Dem Bones

Dem Bones.png

In keeping with the Halloween season and the body/health posts of recent here on Web 2.0 for ESL, the link below is to a nice little video about “Dem Bones,” which identifies and explains the purposes of the bones and joints. The English will be somewhat difficult for beginning ESL students, but see what “body” vocabulary the students do recognize. You can then sing or play the song and have the students point to the bones. Later, they can sing along with you while pointing to the appropriate bones. Enjoy, and happy Halloween!

http://www.schooltube.com/embed_force/28e699a29b2be8e4520b/

The 12 Days of Technology-Day 3: YouTube

On the third day of technology, my PLN gave to me…YouTube.

On the first day of Technology, my PLN gave me Twitter.  On the second day of technology, I learned about blogs that teachers around the world were writing to share information.  In these blog articles about new web 2.0 applications came video tutorials explaining clearly and simply how to use these applications.  Let me share with you why what I got on the third day of technology, YouTube, was so special.

So much is there on YouTube.  In the web application tutorials, you have video, oral explanations, written cues, and demonstrations.  You watch the tutorial once for an overview, twice for more details.  Watch, pause, rewind and play it again as many times as necessary until you get the information you need, almost like having a private tutor.  What could be easier?  For the most part, these tutorials are written in simple language by ed tech teachers who know not to use the technical jargon that is so intimidating to most technology newbies.  If there is something you find “technical,” all you have to do is watch the video and study the demonstration.  Watch it again.  Piece of cake!  If you have any questions, get on Twitter and ask your PLN for help.  It’s there to support you as a teacher and your students in their learning.  My ESL students like to have access to these YouTube tutorials when we start to use new technologies so that they can review them on their own.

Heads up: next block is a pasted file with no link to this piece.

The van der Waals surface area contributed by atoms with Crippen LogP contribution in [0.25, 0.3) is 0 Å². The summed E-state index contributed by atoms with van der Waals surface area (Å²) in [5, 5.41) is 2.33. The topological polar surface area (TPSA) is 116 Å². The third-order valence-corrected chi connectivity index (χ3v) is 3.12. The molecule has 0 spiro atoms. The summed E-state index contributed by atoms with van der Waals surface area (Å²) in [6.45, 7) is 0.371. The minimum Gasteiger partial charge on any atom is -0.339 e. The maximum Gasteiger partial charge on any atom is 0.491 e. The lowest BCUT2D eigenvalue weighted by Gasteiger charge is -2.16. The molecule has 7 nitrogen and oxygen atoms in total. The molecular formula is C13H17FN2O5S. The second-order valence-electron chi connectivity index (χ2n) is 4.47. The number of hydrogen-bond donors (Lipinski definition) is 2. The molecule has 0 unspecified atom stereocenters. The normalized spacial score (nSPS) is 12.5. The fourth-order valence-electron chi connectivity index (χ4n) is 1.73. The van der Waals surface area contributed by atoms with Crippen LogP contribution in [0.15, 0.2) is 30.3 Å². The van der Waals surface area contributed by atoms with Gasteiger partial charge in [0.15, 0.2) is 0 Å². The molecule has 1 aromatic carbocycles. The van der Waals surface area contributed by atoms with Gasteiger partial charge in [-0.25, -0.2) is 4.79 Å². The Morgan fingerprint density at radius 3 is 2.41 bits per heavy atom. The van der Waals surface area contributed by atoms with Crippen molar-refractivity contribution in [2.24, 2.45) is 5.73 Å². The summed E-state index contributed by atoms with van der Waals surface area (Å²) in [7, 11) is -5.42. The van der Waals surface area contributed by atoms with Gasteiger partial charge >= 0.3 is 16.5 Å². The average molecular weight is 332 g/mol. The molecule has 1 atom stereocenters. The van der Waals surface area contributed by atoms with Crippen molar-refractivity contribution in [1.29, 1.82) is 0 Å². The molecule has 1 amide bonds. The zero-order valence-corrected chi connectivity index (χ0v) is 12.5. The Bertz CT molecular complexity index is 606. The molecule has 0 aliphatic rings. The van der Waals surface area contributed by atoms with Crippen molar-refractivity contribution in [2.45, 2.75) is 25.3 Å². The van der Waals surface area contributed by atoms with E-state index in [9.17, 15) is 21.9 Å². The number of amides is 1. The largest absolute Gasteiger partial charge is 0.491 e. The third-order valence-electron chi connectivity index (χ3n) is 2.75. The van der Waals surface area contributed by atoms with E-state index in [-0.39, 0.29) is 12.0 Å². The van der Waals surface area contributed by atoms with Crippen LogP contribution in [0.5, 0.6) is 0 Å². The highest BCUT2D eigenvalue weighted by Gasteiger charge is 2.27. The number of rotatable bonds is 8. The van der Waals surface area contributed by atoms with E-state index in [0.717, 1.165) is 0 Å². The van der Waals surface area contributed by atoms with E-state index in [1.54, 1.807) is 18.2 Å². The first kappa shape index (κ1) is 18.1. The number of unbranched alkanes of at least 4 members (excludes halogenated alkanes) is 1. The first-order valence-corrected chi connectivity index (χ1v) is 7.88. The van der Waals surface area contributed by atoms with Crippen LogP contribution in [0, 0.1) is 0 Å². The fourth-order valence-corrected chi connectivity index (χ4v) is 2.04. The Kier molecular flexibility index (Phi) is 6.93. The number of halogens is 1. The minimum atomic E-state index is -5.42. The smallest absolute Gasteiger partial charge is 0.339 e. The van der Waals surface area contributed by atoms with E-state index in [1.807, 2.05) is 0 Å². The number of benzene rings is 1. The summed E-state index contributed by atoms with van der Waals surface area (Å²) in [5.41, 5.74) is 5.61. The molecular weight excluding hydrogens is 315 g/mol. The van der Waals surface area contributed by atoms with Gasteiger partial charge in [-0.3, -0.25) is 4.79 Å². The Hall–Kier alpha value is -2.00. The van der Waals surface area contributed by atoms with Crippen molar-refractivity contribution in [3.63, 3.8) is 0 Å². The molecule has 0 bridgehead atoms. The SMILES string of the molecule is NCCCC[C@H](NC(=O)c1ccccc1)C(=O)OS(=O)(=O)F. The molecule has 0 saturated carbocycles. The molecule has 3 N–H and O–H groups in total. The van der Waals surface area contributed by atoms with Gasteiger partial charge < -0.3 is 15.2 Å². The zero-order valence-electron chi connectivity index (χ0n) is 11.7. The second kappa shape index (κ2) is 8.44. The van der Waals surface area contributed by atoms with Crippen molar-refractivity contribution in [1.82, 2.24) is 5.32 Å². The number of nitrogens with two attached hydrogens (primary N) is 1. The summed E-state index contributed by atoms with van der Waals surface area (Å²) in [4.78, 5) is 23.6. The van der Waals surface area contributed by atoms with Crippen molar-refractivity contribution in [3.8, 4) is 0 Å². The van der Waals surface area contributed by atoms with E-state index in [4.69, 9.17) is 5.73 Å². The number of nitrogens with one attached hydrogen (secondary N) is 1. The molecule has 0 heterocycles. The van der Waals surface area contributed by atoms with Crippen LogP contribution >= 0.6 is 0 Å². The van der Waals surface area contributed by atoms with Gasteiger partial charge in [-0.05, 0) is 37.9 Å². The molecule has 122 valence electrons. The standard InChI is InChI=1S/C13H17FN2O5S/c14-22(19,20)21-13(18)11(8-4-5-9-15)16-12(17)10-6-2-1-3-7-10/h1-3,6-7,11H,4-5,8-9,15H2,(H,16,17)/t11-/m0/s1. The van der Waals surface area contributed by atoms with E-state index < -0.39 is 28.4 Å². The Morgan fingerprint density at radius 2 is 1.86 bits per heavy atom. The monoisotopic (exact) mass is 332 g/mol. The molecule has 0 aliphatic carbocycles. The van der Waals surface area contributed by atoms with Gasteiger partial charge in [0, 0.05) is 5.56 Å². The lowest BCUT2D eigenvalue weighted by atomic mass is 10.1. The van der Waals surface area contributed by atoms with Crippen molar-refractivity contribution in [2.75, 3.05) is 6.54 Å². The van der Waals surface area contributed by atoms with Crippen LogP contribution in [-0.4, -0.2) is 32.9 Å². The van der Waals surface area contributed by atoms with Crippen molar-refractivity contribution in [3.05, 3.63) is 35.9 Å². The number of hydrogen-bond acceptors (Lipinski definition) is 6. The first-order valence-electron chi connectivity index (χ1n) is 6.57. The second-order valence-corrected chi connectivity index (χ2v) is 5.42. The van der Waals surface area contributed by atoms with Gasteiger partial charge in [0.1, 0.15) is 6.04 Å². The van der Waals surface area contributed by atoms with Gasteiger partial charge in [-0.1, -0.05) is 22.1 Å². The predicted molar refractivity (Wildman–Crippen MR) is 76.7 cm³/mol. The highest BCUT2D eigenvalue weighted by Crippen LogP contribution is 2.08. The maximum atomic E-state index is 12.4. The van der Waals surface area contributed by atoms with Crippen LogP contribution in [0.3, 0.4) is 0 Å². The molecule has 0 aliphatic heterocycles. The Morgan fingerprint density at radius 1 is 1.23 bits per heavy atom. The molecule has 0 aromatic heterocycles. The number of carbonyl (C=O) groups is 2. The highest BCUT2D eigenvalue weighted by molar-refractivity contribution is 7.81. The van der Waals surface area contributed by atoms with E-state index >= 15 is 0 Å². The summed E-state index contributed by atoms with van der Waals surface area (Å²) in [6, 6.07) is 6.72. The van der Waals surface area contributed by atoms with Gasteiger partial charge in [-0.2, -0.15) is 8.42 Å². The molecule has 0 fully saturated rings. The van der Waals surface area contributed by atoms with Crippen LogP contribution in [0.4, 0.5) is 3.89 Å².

The students also appreciate having access to many of YouTubes instructional videos explaining grammatical structures such as the ones JenniferESL posts, i.e., Unreal Conditionals. Sometimes I use YouTube’s music videos so they can listen to songs which contain structures we’re studying such as unreal “if” clauses as in, “If I Had a Million Dollars” by Barenaked Ladies, and sometimes I like to play YouTube videos such as this “Sound of Music in Central Station, Antwerp, Belgium,” just to make everyone smile.

One other thing about YouTube is the possibility of finding so many favorite singers, actors, videos, bits of films, even commercials from days gone by simply for my own entertainment.  I can spend (and have spent) the whole night watching video after video and only barely scratching the surface of YouTube’s extensive repertoire.

YouTube can be educational; it can be entertaining.  Use it to learn from others; post  your own production to share your work or that of your students.  Upload a video to your blog, or post only a segment of the video –  Embedding Part of a YouTube Video.

If you’re feeling a little shy about posting to YouTube, or you are concerned about using an application that also contains adult content, maybe TeacherTube would be a little less intimidating or more educationally and age appropriate. On the same hand, if you’re not ready to create your own videos, check to see what academic videos are on both sites that you can use with your students.  Get ideas from those more experienced with video productions to see what you might do with your students.

One more thing…when you find a video online that you want to save for a later date, post it to Vodpod.  As part of the Vodpod account, you are given an icon for your toolbar so that when you find a video you want to keep, all you have to do is click on the icon and indicate if you want to save the video in your Vodpod account or post it directly to your blog. Simple as 1, 2, 3!

Take a look at what’s out there for you on YouTube and TeacherTube.  Spend some time exploring, enjoying, pondering what you and your students might do, and then start creating!  Check out this Google Doc presentation of Ideas to Inspire compiled by Mark Warner of videos on YouTube.  Enjoy!  Get inspired!